You cannot miss Port Isabel. Especially if you are going to South Padre Island. Port Isabel is a welcoming small town with little shops, museums, piers, and a beautiful lighthouse. Lots of history sits in the little square just before the Queen Isabella Causeway.
Like South Padre Island, and parts of the Rio Grande Valley, Port Isabel was inhabited by the Coahuiltecan Indians. It was not until 1710 when the first Spanish colonial settler started to fish and visit the Laguna Madre. By 1828, a village was settled in the area and Rafael Garcia was given ownership of the area – calling it Santa Ysabel.
Two other villages were nearby – Potrero de San Martin and Potrero de Buenavista. By Spanish order, the three villages were eventually combined and were known as El Fronton de Santa Isabel. Garcia’s two daughters named the streets in town in 1875.
The area grew pretty rapidly after that with the first post office being built in 1845 and making the area officially become Point Isabel. The area was also known as Brazos Santiago in 1849, but changed back to Point Isabel by 1881.
Port Isabel was known as Point Isabel because of the natural bluff formation that jutted out into the Laguna Madre. In 1928, Point Isabel was incorporated as a town and its name was changed to Port Isabel because of the newly proposed port being planned.
The lighthouse was built at a cost of $7,000 in 1855. According to some history, it served as a lookout during the Cortina Wars, the first three years of the Civil War. By 1859, the area was exporting $10 million worth of cotton annually.
According to history, on May 12, 1865, the Battle of Palmetto Hill – the last battle of the Civil War – was fought in the Rio Grande Valley 33 days after General Lee had surrendered. Fort Polk, named for President James A. Polk by General Zachary Taylor, was a supply depot for troops during the U.S. War with Mexico and housed one of the largest military hospitals in the U.S. at the time. The location of the fort was the area where the Lighthouse now stands. The fort extended about three blocks past the current shoreline into the Laguna Madre. The fort was dismantled right after the war. Some of the buildings were reused; others were torn down to build houses around Port Isabel.
The first Queen Isabella Causeway, built south of the swing bridge, was a two-lane drawbridge with a $1 toll. Because of its poor construction, a new causeway was built. Part of the original causeway is still used as a fishing pier on the South Padre Island side. The remaining part of the original causeway on Port Isabel’s side is closed.
The new Queen Isabella Causeway was completed in 1974. It is 12,510 feet long (2.369 miles) and reaches a height of 85 feet. Its construction cost was $16 million. It is the longest causeway in Texas.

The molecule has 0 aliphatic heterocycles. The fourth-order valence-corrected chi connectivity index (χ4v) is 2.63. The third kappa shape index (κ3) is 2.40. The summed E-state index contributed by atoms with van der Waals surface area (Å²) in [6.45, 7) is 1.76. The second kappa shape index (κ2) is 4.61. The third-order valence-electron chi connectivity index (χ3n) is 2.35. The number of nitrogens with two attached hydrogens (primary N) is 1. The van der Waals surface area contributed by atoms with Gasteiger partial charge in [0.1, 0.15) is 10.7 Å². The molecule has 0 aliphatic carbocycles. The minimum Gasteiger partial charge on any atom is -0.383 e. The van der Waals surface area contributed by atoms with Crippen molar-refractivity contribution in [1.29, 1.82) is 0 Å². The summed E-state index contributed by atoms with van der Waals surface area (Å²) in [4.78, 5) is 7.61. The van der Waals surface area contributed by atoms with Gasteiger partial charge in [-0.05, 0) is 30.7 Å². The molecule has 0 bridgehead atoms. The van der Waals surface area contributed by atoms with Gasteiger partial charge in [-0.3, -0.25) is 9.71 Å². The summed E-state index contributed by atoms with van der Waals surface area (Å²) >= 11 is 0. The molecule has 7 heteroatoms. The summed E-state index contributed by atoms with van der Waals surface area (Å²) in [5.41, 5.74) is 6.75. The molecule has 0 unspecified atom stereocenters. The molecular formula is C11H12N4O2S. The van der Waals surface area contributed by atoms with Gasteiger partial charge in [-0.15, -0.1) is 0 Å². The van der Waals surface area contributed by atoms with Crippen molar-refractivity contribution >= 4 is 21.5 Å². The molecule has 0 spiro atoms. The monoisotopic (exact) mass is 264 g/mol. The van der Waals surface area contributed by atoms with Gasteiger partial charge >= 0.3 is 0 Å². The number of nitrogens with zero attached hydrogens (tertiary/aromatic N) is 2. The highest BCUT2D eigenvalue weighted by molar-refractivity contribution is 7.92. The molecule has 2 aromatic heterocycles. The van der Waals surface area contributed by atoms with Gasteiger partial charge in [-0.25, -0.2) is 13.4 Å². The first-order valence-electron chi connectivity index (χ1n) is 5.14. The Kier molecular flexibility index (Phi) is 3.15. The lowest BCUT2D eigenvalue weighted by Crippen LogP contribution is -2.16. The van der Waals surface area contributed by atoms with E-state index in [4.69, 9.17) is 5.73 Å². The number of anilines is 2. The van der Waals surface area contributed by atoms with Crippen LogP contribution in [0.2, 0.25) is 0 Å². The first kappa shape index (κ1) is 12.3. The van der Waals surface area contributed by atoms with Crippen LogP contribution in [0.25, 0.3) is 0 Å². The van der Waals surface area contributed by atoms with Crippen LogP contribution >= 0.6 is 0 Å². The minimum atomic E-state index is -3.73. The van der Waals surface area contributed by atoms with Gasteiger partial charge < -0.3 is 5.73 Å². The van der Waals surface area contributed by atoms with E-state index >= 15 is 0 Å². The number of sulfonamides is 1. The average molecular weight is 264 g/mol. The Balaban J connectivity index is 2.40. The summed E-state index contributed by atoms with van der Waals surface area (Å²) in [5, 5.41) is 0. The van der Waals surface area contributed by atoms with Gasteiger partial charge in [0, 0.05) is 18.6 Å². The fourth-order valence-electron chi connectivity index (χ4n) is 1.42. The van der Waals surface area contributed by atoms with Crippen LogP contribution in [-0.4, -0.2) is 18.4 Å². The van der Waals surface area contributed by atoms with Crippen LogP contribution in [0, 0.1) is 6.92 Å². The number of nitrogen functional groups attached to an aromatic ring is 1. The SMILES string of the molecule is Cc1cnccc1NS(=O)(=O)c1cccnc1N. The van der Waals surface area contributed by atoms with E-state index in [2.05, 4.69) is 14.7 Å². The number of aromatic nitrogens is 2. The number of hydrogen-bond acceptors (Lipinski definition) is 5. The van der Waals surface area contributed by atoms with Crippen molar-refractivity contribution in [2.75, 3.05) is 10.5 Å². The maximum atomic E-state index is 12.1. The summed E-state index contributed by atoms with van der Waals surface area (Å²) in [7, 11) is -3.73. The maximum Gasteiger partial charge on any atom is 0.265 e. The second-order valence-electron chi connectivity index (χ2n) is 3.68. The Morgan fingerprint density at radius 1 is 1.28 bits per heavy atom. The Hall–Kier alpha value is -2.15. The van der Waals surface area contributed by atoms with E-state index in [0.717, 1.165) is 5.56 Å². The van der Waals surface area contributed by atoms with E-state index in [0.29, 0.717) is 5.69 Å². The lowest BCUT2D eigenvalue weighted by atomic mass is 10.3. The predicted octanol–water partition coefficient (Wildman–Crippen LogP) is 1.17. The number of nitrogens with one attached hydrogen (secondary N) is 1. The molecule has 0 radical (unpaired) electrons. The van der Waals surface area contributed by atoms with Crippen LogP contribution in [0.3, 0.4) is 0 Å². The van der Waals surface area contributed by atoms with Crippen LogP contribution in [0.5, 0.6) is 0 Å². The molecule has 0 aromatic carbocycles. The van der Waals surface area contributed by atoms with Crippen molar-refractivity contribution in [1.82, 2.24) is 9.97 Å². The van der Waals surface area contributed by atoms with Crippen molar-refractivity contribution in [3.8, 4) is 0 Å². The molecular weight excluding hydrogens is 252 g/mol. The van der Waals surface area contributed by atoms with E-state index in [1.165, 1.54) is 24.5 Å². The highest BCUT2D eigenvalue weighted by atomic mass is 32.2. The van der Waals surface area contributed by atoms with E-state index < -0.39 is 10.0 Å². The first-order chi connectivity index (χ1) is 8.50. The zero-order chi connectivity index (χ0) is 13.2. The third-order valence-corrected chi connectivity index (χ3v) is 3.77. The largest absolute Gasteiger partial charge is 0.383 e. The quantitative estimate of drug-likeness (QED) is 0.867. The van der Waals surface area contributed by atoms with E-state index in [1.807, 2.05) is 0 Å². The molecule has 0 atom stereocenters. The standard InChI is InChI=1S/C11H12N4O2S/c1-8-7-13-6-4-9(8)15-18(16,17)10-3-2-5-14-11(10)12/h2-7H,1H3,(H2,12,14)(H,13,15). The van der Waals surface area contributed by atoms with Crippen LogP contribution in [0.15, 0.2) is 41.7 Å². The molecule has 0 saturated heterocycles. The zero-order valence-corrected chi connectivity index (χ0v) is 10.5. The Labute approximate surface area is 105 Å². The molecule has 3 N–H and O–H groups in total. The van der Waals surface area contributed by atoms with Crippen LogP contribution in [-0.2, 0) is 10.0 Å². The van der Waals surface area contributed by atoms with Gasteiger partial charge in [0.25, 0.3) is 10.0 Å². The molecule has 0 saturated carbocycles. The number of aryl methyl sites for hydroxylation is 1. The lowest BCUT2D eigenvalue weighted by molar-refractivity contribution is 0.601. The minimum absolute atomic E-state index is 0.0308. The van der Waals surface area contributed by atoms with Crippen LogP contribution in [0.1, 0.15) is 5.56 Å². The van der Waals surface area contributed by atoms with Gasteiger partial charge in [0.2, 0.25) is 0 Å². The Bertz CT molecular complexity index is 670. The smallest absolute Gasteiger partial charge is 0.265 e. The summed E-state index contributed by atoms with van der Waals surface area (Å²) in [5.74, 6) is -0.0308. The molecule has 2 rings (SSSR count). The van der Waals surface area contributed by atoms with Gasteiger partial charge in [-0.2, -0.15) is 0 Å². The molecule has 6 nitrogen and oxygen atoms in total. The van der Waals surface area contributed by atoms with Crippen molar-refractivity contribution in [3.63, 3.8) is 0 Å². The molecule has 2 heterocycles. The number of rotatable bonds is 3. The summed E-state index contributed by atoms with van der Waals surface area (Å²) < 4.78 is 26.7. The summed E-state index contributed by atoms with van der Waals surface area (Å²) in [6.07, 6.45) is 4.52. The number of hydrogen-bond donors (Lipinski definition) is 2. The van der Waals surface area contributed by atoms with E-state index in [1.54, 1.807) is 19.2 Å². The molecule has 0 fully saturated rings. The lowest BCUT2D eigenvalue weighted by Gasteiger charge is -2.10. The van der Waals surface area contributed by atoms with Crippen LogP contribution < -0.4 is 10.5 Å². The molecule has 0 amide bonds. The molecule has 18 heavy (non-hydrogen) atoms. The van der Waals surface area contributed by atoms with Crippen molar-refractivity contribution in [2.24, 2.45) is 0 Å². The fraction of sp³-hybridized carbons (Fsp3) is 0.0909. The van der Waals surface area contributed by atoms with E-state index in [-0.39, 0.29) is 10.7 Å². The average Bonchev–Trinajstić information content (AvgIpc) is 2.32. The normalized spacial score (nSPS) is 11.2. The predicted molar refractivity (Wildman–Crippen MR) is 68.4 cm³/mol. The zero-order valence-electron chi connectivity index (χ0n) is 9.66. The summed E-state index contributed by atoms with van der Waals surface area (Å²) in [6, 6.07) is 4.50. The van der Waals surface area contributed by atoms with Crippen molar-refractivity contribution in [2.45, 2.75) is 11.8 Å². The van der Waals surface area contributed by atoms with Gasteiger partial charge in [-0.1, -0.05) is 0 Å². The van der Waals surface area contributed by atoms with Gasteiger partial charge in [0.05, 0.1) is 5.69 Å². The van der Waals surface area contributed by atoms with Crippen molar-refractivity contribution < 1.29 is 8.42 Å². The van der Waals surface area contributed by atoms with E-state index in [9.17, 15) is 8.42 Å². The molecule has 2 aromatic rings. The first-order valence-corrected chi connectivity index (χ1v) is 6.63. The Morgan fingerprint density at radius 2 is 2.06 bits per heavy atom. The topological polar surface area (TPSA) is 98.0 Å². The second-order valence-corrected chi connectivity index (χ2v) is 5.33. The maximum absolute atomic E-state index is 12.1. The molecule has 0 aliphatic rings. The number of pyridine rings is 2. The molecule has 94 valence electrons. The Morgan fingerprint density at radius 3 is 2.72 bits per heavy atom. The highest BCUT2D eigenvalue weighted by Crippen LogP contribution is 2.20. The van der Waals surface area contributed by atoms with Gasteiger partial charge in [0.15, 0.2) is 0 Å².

Highway 100, a four-lane highway which runs east from 77 to Port Isabel/South Padre Island, was also completed in 1974. The highway turns north on the island and is one of the few highways in the U.S. with a 90-degree turn.
Museum history says the first museum in Port Isabel was the “Lady Bea,” a restored shrimp boat. The exhibit opened in June 1984. It was installed in Beulah Le Park, located near the present-day library. After more than 10 years as a popular tourist attraction, the “Lady Bea” was closed and removed from the park in 1995. Plans are currently underway to restore another bay shrimper as part of the museum complex.
The Port Isabel Historical Museum was opened in May of 1997. It is housed in the historic Charles Champion building. The Point Isabel Lighthouse, again built in 1852, closed in 1864 due to the Civil War, re-opened in the 1870s, and shut down again in 1905. Since 1905, it has been a tourist attraction. The Lighthouse was declared a Texas State Park – the second smallest park in the state – in 1952. The keeper’s cottage, a replica, was complete in 1995. The Texas Parks and Wildlife completed a 2 ½ year restoration of the Lighthouse in 2000. It is the only Lighthouse in Texas open to the public.
The Museums of Port Isabel includes the Historical Museum, The Treasures Museum, the Port Isabel Lighthouse and the Keeper’s Cottage. The museums are operated by the City of Port Isabel’s Department of Historical Preservation. The Lighthouse is owned by the State of Texas. Visit portisabelmuseums.com for more information.
Fishing and shrimping have been a huge industry for area. In 1924, the first annual Texas International Fishing Tournament was held in the port by the International Game and Fish Association. This is a tournament that is still held annually.
There are a couple of fishing piers you can get to that are close to the Lighthouse district. If you get a chance to take a trip to the area, the museums are not currently open, but you can still visit the grounds of the Lighthouse. There are little shops and places to eat across the street from the Lighthouse and the pier is not too far from there.
While visiting Port Isabel, take a look around and see how many dolphins you can find. Like some other Valley cities, Port Isabel has some visible artwork to entertain you. There are several dolphins that greet you just as you enter the city, one at the museums, another at the Lighthouse and a few more. See if you can find them all.
For some other fun history facts, visit https://www.tshaonline.org/handbook/entries/port-isabel-tx and https://portisabel-texas.com/blog/a-brief-history-of-port-isabel/. You’ll even learn about a Spanish treasure fleet that left Mexico en route to Spain and was demolished by a violent hurricane in 1554. Some boats were wrecked on Padre Island and a few survivors walked through the area trying to get back to Mexico. All but one fell victim to the harsh elements and ferocious Indians.
If you visit http://www.texasescapes.com/TexasGulfCoastTowns/PortIsabelTexas.htm, you will be able to read some stories from the Texas Tales column – one of which was titled the Sea Monster of Port Isabel.